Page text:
Sext and the City
Well look who’s
scroogling screwing people now. The European Union has fined Microsoft $731 million for violating its promise to offer consumers a choice of web browser. Probably because when given a choice, no one will pick Internet Explorer. [Reuters]
Facebook plans to announce better ways to filter News Feed content at tomorrow’s big press event, including being able to view just Instagram photos. Photos will also appear larger for posts and, of course, ads. [TechCrunch]
What happens when you share Beyonce files on BitTorrent? Sony smacks you with a $233,000 damages lawsuit. That’s what you get for stealing from Queen Bey, we suppose. [TorrentFreak]
The FBI is secretly spying on some Google users, though because of national security, Google can only give an estimate of how many accounts have been tapped. [Wired]
JFK employees reportedly saw a drone aircraft flying around yesterday, and now the FBI wants your help tracking it. [Motherboard]
It turns out that even top secret agents aren’t immune to the sexting craze. CNN reports that according to confidential disciplinary reports it obtained, the FBI is fighting a “rash of sexting” among its employees, many of whom used their work cell phones to transmit noodz.
When Congress passed the FAA Modernization and Reform Act of 2012, it banned people from pointing laser pointers at airplanes in flight.
Surprise, surprise: When corporate criminals exchange communiqués over email, guess what sorts of phrases they’re actually dumb enough to use? Try “cover up” and “nobody will find out,” according to the Financial Times.
Well, maybe no one would find out if you’d stop using a method of communication that lives forever on your employers’ servers!
Hack Hack Hack Hack It Apart
If you work at a hedge fund and perhaps do a bit of light insider trading to fund your daughter’s equestrian extracurriculars, you might want to be careful about what you’re posting on Facebook and Twitter these days. There are FBI agents charged with highlighting any evidence of wrongdoing you might let slip.
Poor bastards, they probably joined up thinking they’d get to be some combination of Fox Mulder and Seeley Booth.
Writer and journalist Barrett Brown has been charged by the U.S. attorney with conspiracy to reveal private information about a government employee, Internet threats and retaliation against a federal investigator.
Mr. Brown, who has sometimes been referred to as a spokesman for Anonymous, was arrested on September 12 at his Dallas-area home after he posted a series of bizarre and rambling videos on YouTube titled, “Why I’m Going to Destroy FBI Agent Robert Smith.”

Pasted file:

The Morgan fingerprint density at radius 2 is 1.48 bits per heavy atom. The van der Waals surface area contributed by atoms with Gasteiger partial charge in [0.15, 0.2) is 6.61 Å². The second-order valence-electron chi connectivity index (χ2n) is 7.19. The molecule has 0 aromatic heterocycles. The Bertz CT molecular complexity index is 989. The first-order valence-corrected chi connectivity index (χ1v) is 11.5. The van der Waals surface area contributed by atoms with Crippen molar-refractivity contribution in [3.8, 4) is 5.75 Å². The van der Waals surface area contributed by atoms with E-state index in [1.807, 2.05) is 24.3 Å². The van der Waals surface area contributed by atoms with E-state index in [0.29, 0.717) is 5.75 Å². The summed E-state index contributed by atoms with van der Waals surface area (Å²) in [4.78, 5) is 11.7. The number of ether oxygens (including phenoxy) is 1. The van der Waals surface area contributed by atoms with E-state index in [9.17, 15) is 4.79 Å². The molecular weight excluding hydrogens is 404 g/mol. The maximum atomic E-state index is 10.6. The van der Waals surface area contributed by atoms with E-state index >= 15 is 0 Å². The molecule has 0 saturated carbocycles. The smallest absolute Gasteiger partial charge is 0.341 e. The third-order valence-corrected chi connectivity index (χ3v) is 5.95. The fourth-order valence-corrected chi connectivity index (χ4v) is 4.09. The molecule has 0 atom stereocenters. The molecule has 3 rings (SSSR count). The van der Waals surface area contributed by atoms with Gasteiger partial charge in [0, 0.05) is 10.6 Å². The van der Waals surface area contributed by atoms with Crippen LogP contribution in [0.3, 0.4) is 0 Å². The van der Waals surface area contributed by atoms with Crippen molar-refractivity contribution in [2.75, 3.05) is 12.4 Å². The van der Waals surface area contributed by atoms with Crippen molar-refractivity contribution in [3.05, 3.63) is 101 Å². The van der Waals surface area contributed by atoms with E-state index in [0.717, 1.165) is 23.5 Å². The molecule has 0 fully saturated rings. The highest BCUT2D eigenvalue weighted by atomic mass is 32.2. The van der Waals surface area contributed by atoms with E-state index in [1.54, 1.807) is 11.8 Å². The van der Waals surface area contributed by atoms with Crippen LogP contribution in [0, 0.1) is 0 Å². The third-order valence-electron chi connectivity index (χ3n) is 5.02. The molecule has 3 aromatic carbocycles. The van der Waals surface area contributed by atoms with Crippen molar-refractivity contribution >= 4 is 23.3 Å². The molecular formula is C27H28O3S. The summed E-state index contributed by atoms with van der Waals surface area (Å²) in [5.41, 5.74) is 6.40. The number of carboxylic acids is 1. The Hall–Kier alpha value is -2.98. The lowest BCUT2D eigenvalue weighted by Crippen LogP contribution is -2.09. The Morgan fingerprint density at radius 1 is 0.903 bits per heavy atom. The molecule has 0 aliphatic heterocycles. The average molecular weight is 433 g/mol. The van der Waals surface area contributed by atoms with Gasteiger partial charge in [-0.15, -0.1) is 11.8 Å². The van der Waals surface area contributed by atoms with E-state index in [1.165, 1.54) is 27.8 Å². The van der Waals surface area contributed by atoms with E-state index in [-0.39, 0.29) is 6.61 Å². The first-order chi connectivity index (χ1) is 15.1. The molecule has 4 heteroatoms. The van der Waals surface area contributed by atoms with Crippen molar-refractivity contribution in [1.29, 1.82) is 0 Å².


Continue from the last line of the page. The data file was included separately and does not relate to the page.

In one of the videos Mr. Brown, whose mood appeared to change from relaxed to enraged from one moment to the next, made direct threats against Agent Smith and implied he would investigate the agent’s children.
Brown was taken in by Dallas Pd & turned over to the Feds the next day.
Back in mid-September The Daily Dot published the full video of the TinyChat session during which Barrett Brown was arrested by the Dallas County Sheriff’s Office, as well as a link to the Pastebin transcript of the event. He was picked up by the FBI the next day:
It seems the government of New Zealand may have gotten more than it bargained for with that bonkers raid on Kim Dotcom’s compound. The whole incident, which should have been a simple wham-bam-thank-you-ma’am extraction and extradition, has metastasized into a endless headache over the most banal of legalities.
For instance: It appears that Mr. Dotcom, despite his legal residency, was unlawfully spied upon by the nation’s Government Communications and Security Bureau. The cops told them it was okay, and rather than doing a little independent verification, they proceeded accordingly.
Consequently, the Prime Minister has personally apologized to Mr. Dotcom. Via Read More
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Barrett Brown, who has often stepped forward as a kind of spokesguy for Anonymous, was arrested during a live chat late Wednesday night. Wired reports the incident occurred as Mr. Brown chatted with his girlfriend and several others on TinyChat:
Privacy is Dead
NBC News is reporting the millions of Apple Unique Device Identifiers (UDID) hackers say they snatched from an FBI agent’s laptop actually came from Blue Toad Publishing, a Florida-based app developer. NBC reports that Blue Toad “provides private-label digital edition and app-building services to 6,000 different publishers, and serves 100 million page views each month.”
A researcher named David Schuetz contacted Blue Toad last week with the suggestion the data actually came from them, and the company’s engineers conducted a forensic analysis:
The Federal Bureau of Investigation has begun implementing a $1 billion face recognition program that will probably scare everyone outside of law enforcement. NewScientist reports that the Next Generation Identification (NGI) program will lump iris scans, biometrics, DNA and even voice prints into one formidable profiling tool and some states are already using the program in a limited fashion. The whole thing will be in effect across the country in about 2 years. NewScientist addresses the privacy problem: